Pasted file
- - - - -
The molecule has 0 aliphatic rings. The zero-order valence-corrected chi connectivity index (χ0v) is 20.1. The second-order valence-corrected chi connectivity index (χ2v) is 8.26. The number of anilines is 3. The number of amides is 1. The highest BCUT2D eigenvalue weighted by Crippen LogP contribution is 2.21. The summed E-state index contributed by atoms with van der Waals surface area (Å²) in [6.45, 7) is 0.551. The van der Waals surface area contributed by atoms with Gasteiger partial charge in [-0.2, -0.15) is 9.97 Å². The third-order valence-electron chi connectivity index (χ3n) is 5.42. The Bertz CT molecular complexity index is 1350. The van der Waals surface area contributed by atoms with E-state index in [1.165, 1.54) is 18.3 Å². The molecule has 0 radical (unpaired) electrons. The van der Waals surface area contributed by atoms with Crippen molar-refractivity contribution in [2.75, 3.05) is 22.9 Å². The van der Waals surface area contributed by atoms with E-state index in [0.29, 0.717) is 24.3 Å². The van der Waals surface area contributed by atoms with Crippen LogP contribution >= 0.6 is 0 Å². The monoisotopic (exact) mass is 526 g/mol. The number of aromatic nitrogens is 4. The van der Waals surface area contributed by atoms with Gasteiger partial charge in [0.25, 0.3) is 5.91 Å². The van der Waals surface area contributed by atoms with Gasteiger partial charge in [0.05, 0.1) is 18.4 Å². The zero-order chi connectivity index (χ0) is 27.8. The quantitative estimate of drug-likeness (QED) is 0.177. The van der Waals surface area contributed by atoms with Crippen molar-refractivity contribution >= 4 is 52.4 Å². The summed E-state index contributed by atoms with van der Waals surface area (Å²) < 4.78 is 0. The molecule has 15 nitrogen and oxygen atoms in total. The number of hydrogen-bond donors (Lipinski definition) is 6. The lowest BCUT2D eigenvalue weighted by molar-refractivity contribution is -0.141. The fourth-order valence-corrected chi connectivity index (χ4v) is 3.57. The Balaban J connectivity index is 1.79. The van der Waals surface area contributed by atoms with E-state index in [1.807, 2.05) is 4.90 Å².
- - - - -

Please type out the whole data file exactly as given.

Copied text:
The molecule has 0 aliphatic rings. The zero-order valence-corrected chi connectivity index (χ0v) is 20.1. The second-order valence-corrected chi connectivity index (χ2v) is 8.26. The number of anilines is 3. The number of amides is 1. The highest BCUT2D eigenvalue weighted by Crippen LogP contribution is 2.21. The summed E-state index contributed by atoms with van der Waals surface area (Å²) in [6.45, 7) is 0.551. The van der Waals surface area contributed by atoms with Gasteiger partial charge in [-0.2, -0.15) is 9.97 Å². The third-order valence-electron chi connectivity index (χ3n) is 5.42. The Bertz CT molecular complexity index is 1350. The van der Waals surface area contributed by atoms with E-state index in [1.165, 1.54) is 18.3 Å². The molecule has 0 radical (unpaired) electrons. The van der Waals surface area contributed by atoms with Crippen molar-refractivity contribution in [2.75, 3.05) is 22.9 Å². The van der Waals surface area contributed by atoms with E-state index in [0.29, 0.717) is 24.3 Å². The van der Waals surface area contributed by atoms with Crippen LogP contribution >= 0.6 is 0 Å². The monoisotopic (exact) mass is 526 g/mol. The number of aromatic nitrogens is 4. The van der Waals surface area contributed by atoms with Gasteiger partial charge in [0.25, 0.3) is 5.91 Å². The van der Waals surface area contributed by atoms with Gasteiger partial charge in [0.05, 0.1) is 18.4 Å². The zero-order chi connectivity index (χ0) is 27.8. The quantitative estimate of drug-likeness (QED) is 0.177. The van der Waals surface area contributed by atoms with Crippen molar-refractivity contribution >= 4 is 52.4 Å². The summed E-state index contributed by atoms with van der Waals surface area (Å²) < 4.78 is 0. The molecule has 15 nitrogen and oxygen atoms in total. The number of hydrogen-bond donors (Lipinski definition) is 6. The lowest BCUT2D eigenvalue weighted by molar-refractivity contribution is -0.141. The fourth-order valence-corrected chi connectivity index (χ4v) is 3.57. The Balaban J connectivity index is 1.79. The van der Waals surface area contributed by atoms with E-state index in [1.807, 2.05) is 4.90 Å².